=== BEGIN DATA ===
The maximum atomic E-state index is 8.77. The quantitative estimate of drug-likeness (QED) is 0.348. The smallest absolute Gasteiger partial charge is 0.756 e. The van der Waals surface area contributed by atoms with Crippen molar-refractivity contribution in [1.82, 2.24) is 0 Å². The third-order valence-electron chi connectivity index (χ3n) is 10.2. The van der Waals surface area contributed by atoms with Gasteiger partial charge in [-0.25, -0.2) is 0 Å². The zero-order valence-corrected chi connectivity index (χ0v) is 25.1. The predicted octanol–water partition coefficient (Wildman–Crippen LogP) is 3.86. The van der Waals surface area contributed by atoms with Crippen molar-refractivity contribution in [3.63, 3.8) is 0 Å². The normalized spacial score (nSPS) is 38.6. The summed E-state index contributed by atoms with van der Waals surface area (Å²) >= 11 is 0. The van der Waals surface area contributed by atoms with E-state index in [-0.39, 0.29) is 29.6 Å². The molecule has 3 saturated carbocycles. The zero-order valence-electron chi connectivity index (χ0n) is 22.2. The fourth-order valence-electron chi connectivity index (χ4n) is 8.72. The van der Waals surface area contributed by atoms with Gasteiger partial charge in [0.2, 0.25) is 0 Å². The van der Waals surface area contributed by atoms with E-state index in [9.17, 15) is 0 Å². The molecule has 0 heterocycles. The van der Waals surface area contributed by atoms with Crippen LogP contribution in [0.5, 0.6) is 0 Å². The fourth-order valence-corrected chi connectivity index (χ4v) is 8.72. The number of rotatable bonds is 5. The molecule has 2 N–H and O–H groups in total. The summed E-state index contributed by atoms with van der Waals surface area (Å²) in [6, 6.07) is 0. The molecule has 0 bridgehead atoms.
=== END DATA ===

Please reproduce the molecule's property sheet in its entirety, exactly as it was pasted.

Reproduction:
The maximum atomic E-state index is 8.77. The quantitative estimate of drug-likeness (QED) is 0.348. The smallest absolute Gasteiger partial charge is 0.756 e. The van der Waals surface area contributed by atoms with Crippen molar-refractivity contribution in [1.82, 2.24) is 0 Å². The third-order valence-electron chi connectivity index (χ3n) is 10.2. The van der Waals surface area contributed by atoms with Gasteiger partial charge in [-0.25, -0.2) is 0 Å². The zero-order valence-corrected chi connectivity index (χ0v) is 25.1. The predicted octanol–water partition coefficient (Wildman–Crippen LogP) is 3.86. The van der Waals surface area contributed by atoms with Crippen molar-refractivity contribution in [3.63, 3.8) is 0 Å². The normalized spacial score (nSPS) is 38.6. The summed E-state index contributed by atoms with van der Waals surface area (Å²) >= 11 is 0. The van der Waals surface area contributed by atoms with E-state index in [-0.39, 0.29) is 29.6 Å². The molecule has 3 saturated carbocycles. The zero-order valence-electron chi connectivity index (χ0n) is 22.2. The fourth-order valence-electron chi connectivity index (χ4n) is 8.72. The van der Waals surface area contributed by atoms with Gasteiger partial charge in [0.2, 0.25) is 0 Å². The van der Waals surface area contributed by atoms with E-state index in [9.17, 15) is 0 Å². The molecule has 0 heterocycles. The van der Waals surface area contributed by atoms with Crippen LogP contribution in [0.5, 0.6) is 0 Å². The fourth-order valence-corrected chi connectivity index (χ4v) is 8.72. The number of rotatable bonds is 5. The molecule has 2 N–H and O–H groups in total. The summed E-state index contributed by atoms with van der Waals surface area (Å²) in [6, 6.07) is 0. The molecule has 0 bridgehead atoms.